Strategies for Change [Secure eReader]
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eBook by Lyle E. Schaller
eBook Category: Spiritual/Religion
eBook Description: Strategies for Change argues that church growth techniques and measurements are only symptomatic. Change is the larger issue in any institution.
This book is the fruit of Lyle E. Schaller's popular week-long workshops on planned change.
The author begins by focusing on the institutional context for change. Is your church a high-commitment covenant community or a voluntary association? Where are the sources of authority for making changes? What kinds of leaders can best make changes? The book concludes with a checklist of strategies and tactics for making changes.
eBook Publisher: United Methodist Publishing House
Fictionwise Release Date: March 2002
The story has been told of the faithful, devout, and hardworking Roman Catholic nun who suddenly died as she was completing her fortieth year of teaching in the same parochial school in an inner-city parish. She was ushered into heaven and taken to a large and beautiful classroom that had one wall filled with bookshelves and sunlight streaming in from windows on two sides. It was explained to her the room also was equipped with all of the most advanced technological pedagogical instructional equipment including remote controlled projectors in the ceiling for showing videotapes on a screen, a computer at every desk, and a variety of remote control devices. "Sister, this is where you will spend eternity."
"Oh, no!" she exclaimed. "I wouldn't know what to do here. I spent all my life in a small classroom with plaster walls, a hardwood floor, blackboards, a tiny bookcase for our library, and two pictures on the walls, one of the Pope and the other of George Washington. Every year I was given a new box of chalk and two reams of colored mimeograph paper. Once, about twenty years ago, we got new desks for all the children. That's what I'm used to. I wouldn't know how to teach in a room like this."
"Sorry, Sister," came the reply. "All of those classrooms are down below."
The moral of that story is everyone has two choices -- adapt or go to hell. This book has been written for those who prefer the first of those two alternatives.
From a different perspective, another question can be asked. What is the number-one issue facing Christian organizations on the North American continent today? What is the one issue that faces every congregation, denomination, movement, theological seminary, parachurch organization, and interchurch agency? Dwindling numbers? Money? Social justice? Competent leadership? The growing dysfunctional nature of ecclesiastical structures? Television? The new immigration from the Pacific Rim and Latin America? Governmental regulations? Human sexuality? The fact our society has become an increasingly barren and hostile environment for rearing children? The shift from verbal to visual communication?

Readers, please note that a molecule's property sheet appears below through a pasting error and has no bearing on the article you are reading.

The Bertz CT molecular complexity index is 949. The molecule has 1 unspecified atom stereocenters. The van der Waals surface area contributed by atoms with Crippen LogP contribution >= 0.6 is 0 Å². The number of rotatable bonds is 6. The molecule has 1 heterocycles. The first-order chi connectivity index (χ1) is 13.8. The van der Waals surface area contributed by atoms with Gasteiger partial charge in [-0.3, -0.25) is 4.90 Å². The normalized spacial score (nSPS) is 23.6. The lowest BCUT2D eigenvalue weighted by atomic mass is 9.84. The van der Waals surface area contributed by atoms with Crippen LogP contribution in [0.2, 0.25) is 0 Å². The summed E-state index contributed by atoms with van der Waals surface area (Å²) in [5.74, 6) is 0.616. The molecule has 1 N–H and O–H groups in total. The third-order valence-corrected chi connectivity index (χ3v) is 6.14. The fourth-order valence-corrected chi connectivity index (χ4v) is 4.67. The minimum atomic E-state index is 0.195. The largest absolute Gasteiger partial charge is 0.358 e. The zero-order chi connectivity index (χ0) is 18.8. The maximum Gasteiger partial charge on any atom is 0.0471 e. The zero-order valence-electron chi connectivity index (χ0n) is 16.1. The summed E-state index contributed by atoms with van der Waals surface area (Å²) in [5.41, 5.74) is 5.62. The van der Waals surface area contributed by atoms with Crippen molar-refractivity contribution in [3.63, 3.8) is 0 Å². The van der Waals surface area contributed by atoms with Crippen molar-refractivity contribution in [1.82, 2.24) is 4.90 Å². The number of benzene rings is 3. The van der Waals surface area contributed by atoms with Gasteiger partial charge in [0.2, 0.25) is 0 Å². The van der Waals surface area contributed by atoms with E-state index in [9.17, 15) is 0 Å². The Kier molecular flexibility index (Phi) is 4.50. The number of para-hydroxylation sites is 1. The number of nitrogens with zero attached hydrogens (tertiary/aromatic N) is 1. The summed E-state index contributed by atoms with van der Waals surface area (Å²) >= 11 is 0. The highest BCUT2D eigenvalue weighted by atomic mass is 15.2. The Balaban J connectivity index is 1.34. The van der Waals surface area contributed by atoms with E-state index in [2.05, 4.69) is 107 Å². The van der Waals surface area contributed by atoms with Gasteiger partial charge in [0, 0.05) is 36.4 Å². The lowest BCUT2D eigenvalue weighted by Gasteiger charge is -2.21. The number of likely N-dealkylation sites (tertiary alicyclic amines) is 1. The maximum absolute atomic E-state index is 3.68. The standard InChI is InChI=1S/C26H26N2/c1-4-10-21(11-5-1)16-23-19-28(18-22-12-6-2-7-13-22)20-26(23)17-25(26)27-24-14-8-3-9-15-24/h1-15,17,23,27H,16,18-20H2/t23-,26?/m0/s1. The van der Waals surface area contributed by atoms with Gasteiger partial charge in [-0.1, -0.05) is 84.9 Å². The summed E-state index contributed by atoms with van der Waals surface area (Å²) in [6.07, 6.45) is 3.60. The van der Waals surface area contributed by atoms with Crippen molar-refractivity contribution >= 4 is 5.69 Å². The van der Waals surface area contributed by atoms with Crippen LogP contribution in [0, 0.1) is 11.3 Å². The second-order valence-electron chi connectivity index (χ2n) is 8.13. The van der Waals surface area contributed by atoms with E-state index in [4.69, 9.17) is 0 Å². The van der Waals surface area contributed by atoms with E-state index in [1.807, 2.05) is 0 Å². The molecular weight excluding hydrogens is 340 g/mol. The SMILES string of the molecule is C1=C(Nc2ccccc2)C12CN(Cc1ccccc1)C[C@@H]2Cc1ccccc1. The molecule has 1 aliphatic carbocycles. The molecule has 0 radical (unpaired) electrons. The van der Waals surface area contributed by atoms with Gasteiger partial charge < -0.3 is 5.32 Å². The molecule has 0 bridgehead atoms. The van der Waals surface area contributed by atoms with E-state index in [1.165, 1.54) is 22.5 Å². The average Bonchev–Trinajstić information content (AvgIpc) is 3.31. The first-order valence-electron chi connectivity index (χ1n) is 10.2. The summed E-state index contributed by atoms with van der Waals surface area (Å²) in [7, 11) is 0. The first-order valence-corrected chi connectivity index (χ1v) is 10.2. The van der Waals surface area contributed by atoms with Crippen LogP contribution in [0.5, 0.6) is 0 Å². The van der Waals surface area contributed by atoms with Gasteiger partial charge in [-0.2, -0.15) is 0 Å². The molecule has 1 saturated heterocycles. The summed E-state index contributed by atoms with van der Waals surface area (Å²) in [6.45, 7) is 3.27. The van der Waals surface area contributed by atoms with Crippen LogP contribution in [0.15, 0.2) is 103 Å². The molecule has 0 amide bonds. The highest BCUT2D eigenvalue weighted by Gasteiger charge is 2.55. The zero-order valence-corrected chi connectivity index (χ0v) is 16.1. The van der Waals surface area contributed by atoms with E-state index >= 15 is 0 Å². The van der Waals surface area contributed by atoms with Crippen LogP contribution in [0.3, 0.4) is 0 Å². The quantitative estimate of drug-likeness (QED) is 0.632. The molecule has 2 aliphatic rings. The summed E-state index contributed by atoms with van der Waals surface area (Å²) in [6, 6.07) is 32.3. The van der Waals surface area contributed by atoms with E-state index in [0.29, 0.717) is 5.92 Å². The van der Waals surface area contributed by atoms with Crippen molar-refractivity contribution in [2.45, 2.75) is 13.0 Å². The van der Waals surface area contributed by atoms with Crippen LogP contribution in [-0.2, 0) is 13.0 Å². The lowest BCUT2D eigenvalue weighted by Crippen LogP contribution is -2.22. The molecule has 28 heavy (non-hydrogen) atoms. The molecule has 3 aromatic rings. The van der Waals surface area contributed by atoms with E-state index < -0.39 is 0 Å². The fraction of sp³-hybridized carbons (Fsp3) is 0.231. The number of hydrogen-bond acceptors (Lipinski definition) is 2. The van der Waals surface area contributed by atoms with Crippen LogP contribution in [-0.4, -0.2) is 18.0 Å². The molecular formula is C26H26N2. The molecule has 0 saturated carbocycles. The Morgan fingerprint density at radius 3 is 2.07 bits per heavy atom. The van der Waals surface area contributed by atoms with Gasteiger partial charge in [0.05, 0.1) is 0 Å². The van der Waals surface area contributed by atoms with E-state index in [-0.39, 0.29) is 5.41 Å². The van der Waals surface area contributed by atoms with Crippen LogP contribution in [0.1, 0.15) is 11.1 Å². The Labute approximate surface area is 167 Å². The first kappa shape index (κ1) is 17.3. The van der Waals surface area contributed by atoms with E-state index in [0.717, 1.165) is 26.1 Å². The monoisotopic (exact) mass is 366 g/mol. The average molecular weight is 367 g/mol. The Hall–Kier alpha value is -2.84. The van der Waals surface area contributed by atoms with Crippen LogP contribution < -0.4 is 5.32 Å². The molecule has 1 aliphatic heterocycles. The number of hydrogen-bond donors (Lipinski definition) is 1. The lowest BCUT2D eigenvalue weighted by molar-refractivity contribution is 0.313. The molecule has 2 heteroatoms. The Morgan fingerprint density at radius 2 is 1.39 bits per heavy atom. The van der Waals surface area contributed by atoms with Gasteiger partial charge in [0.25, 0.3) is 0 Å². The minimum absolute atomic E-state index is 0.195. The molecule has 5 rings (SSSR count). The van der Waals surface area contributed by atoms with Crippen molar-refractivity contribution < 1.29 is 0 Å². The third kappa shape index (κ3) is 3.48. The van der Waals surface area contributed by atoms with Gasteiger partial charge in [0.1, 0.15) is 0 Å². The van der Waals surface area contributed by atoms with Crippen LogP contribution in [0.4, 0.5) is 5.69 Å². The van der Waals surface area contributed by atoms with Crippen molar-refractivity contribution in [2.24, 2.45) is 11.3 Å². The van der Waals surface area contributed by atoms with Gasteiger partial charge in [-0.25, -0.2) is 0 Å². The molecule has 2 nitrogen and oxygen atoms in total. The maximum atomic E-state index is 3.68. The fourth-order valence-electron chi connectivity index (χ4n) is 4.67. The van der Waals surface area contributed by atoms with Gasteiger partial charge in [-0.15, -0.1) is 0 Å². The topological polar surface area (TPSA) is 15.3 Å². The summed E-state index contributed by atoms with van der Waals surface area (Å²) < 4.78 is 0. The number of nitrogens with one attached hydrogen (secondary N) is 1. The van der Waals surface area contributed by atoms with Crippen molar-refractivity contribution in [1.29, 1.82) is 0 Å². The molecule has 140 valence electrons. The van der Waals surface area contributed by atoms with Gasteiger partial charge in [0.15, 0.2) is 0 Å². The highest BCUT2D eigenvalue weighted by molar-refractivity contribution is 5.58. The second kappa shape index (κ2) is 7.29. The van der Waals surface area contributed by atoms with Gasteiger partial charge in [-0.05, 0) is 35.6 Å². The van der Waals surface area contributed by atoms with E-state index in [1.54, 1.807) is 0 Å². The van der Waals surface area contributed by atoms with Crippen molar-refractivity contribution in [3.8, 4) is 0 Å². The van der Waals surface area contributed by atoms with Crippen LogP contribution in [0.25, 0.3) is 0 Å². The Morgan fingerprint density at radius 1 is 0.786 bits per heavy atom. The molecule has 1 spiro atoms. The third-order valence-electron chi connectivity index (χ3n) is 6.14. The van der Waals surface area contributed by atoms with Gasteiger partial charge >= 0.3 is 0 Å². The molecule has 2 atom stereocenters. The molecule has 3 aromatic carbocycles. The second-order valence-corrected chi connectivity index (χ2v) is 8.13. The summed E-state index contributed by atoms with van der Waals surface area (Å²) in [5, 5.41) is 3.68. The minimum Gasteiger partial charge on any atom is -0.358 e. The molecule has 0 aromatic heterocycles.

After more than three decades spent working with thousands of congregational, denominational, seminary, and parachurch leaders from more than five dozen traditions, this observer places a one-sentence issue at the top of that list. The need to initiate and implement planned change from within an organization. That is the number-one issue today for most congregations, denominations, theological seminaries, parachurch organizations, and reform movements.
One subject will illustrate that statement. During the past three decades tens of millions of words have been published on church growth. Countless workshops and seminars have been held to promote church growth. Several denominations have made church growth a high priority.
The Church Growth Movement has produced a huge variety of valuable insights and resources for those interested in promoting numerical growth. Opponents of that movement have marshalled their arguments to explain why this emphasis on numerical growth falls somewhere between heretical and demonic.
The neglected facet of this debate is that numerical growth is not the issue, but rather a product of a larger concern.
The big issue is change. The central issue in any effective strategy for numerical growth -- whether by a congregation, a denomination, a theological seminary, or a parachurch organization -- is change. Reversing a period of numerical decline requires changes. Numerical growth also produces change.
From this observer's perspective that means the key to the effective implementation of a church growth strategy is skill as an agent of planned change initiated from within that organization. That often means a change in the priorities in the allocation of scarce resources among competing demands. That may require changes in schedules, staffing, real estate, and other means-to-an-end issues. It may mean a change in the criteria for recruiting and training a new generation of leaders.
Skill at initiating change from within an organization also will be the critical variable in determining which organizations will be most effective in propagating the gospel to new generations in the twenty-first century.
This is the fourth in an Abingdon Press series of five books by this author on planned change. The first, The Change Agent (1972), was directed at the individual who seeks to initiate change in any organization. To my surprise and delight, it also was used as a textbook in at least a couple of medical schools that defined the role of physicians as intentional agents of planned change.
The second, Getting Things Done (1986), focused on the leadership role and style of individuals. The third, Create Your Own Future (1991), was directed at members of long-range planning committees. It covers everything from the reasons for the existence of these special study committees to criteria for selecting the members to the functioning of the committee to preparing and implementing recommendations.\\Fn="pop001"1\\Fn
The distinctive focus of this volume is on the institutional context and the climate for change and the sources of the authority required to initiate change. It concludes with suggestions on strategies and tactics.
The fifth and final volume in the series, The Interventionist, will be directed at denominational staff members, parish consultants, seminary professors, and others who accept the responsibility for direct on-the-scene intervention in congregational life.